The previous “one worker, one vote” blog posted on Labor Day. During this three-month interval, the nationwide 1worker1vote.org movement, self-funded since its 2015 founding, co-incubated an automotive & aerospace manufacturing conversion to union co-op ownership working group by teaming with a global top ten consultancy and with staunch support from our Advisory Board. We ramped-up our multi-year commitment to the Bronx Cooperative Development Initiative (BCDI) and “Vital Brooklyn” hospital de-gentrification ecosystems in collaboration with local community leaders, MIT CO-LAB and Mondragon’s cooperative consultancy, LKS, through two precedent-setting learning missions featuring elected and procurement officials to Mondragon.
Concurrently, 1worker1vote.org refined our equalizing ownership tax policy, “Ownership4All” campaign, in partnership with the American Sustainable Business Council (ASBC) and in designing a socially impacting messaging platform focusing on transforming results with IBIS Communications and ASBC. In partnership with our “living lab,” the Cincinnati Union Cooperative Initiative (CUCI), CUNY Law School’s Community Economic Development Clinic (CEDC), Medgar Evers College’s Dubois Bunche Center for Public Policy, and like-minded academic allies (from Harvard Business School, the University of Southern New Hampshire and others), we accelerated efforts to build a nationwide union co-op community college curriculum for a Q1 2018 launch.
This week in Cincinnati (Friday, December 1st & Saturday, December 2nd) will feature our third biennial Union Co-op Symposium. As an event highlight and to respond to incoming requests, we will launch the 1:1 network through an affiliation agreement to fashion a clear way for interested groups to understand how they can join and participate.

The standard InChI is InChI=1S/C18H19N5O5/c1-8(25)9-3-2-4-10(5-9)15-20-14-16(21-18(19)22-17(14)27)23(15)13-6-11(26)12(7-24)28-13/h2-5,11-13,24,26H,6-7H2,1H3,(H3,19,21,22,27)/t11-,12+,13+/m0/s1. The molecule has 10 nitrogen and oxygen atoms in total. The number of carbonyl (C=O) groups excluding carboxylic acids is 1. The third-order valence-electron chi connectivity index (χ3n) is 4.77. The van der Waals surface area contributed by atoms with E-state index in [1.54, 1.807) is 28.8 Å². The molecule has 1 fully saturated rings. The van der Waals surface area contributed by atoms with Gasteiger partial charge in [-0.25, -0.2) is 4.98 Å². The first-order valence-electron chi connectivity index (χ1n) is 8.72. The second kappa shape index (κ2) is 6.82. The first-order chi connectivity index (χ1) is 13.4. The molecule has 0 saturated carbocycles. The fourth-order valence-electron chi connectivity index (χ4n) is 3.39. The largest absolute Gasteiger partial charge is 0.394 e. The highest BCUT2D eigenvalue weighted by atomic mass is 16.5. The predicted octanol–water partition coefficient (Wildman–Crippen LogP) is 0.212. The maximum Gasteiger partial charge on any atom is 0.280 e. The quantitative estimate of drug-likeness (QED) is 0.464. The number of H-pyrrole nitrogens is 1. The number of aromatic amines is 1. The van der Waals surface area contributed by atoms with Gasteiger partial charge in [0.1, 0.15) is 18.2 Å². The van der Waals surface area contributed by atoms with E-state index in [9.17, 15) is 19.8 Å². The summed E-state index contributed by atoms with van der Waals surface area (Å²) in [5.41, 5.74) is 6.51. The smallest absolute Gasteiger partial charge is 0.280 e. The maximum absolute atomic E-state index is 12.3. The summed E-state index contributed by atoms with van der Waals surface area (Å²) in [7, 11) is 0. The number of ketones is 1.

The goal is to showcase both vision and practical steps validating the October 2009 imagining behind the United Steelworkers – Mondragon International collaboration to revive North American manufacturing through shared values of workplace democracy and worker equity. Back in March 26th, 2012, the USW-OEOC (Ohio Employee Ownership Center)- Mondragon International North America (MINA) team launched the union co-op model and its formal template from the USW headquarters atrium in Pittsburgh. Eight years (2009) and five years (2012) later, respectively, the French claim that “happiness comes from courage and work” describes our movement’s relentless search to aggregate tipping points and scale.
A 1worker1vote union co-op is a competitive, for-profit business owned and directed by its workers, guided by the core principles of workplace and community democracy, solidarity, sustainability, profitability, competitiveness and accountability, and inspired by 61 heavily benchmarked years of the Mondragon cooperative experience and the USW/OEOC/ Mondragon International North America template. Our approach is not one-off or top-down but organic/bottom-up & ecosystem-based:
- Example of Midwest cooperative worker-ownership ecosystem – the Cincinnati Union Cooperative Initiative (CUCI): http://www.cincinnatiunioncoop.org;
- Example of large coastal city cooperative worker-ownership ecosystem – the Bronx Cooperative Development Initiative: commonwise.nyc, colab.mit.edu & bronxchange.com
Worker/employee-owned enterprises offer two compelling aspirational metrics: first, earning more in income and retirement than counterparts at traditional firms; and second, appearing more resilient with a higher rate of surviving the first five critical start-up years while sustaining better fiscal health during downturns such as the 2008 Great Recession. Direct beneficiaries include underserved working-class communities, those experiencing sector-devastating downward mobility spirals, rising immigrant and communities of color, and paycheck-dependent workers often in temporary contracts without benefits or periodically jobless – more than one-third of the U.S. workforce. Management/ownership also benefits as shareholders for whom a return to an upwardly mobile and fair civic-eco-democracy by more empowered stakeholders increases profitability, cohesion and competitiveness.